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Supreme Court denies Marshall

The Ohio Supreme Court has refused to hear the appeal of the murder and arson conviction of Roger K. Marshall.

The court’s memoranda was filed on Wednesday.

Marshall was convicted in February 2006 for the murders of Lolaetta Corbin Hicks, John Meyer and James Reed and multiple counts of arson in connection with the August 2004 fire at the Lyle Motel.

Prosecutor J. B. Collier Jr. had contended during the trial that Marshall set the fire because he was angry at Hicks, with whom he had once been romantically involved, over her liaison with Meyer. Reed was a bystander.

After the guilty verdict, then Lawrence County Common Pleas Judge Richard Walton sentenced Marshall to two life terms without parole plus 10 years.

Marshall, who could have received the death penalty, maintained his innocence throughout the trial.

He then appealed his conviction to the Ohio Fourth District Court of Appeals.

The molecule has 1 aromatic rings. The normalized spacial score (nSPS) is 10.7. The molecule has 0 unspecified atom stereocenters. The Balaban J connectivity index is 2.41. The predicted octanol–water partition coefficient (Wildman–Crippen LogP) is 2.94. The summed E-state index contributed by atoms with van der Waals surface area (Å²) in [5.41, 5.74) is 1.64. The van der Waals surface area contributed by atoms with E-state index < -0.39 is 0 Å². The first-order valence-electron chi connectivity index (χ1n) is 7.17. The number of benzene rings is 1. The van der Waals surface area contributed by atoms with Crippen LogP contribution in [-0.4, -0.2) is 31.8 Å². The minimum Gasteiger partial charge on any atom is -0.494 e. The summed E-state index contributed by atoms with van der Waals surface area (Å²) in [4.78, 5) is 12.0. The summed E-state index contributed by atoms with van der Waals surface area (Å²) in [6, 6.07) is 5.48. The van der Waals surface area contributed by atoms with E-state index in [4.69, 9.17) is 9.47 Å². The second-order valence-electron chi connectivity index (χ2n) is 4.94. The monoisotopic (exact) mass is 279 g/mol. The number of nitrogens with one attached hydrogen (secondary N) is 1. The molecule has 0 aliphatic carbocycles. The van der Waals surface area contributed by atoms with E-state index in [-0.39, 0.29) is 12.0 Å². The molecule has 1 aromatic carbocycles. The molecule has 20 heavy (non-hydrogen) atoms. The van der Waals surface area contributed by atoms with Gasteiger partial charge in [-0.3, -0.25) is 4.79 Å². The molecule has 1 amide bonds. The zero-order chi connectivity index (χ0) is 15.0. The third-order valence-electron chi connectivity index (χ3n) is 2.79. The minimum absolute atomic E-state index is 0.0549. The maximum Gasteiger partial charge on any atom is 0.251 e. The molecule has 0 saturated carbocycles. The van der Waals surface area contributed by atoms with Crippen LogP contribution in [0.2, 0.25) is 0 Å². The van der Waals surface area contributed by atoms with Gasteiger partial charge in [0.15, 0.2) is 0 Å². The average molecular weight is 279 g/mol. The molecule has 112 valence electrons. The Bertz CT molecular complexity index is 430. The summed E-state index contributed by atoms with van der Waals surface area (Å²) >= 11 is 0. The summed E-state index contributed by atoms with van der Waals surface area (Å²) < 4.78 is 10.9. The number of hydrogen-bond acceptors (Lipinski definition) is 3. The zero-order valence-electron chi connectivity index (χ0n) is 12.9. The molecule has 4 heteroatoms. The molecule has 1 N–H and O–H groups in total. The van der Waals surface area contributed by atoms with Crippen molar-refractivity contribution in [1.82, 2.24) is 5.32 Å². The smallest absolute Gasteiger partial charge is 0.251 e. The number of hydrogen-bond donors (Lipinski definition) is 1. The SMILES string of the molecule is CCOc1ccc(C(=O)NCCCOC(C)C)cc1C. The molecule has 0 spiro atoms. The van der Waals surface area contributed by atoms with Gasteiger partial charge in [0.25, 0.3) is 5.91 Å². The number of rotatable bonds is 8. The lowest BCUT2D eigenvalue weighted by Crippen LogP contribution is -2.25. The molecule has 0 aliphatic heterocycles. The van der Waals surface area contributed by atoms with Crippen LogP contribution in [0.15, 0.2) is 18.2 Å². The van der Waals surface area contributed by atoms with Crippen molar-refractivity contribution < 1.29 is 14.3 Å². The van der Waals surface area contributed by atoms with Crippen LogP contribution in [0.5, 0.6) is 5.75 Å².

His grounds were that the lower court erred by not suppressing certain statements he made before he obtained medical care for burns he suffered in the fire; not suppressing certain evidence taken from his residence; allowing expert testimony that should have been excluded; by allowing testimony about prior acts of bad behavior; and jury misconduct.

In November 2007 the appeals court denied Marshall’s request for a new trial.

Attorney David Dillon, who handled the first appeal,

took Marshall’s case to the Ohio high court, which dismissed “the appeal as not involving any substantial constitutional question.”

Marshall, now housed in the Ross Correctional Institution in Chillicothe, has been notified by mail about the latest decision, Dillon said.

“It is pretty rare for the court to take jurisdiction but it is still disappointing for Mr. Marshall’s sake,” Dillon said.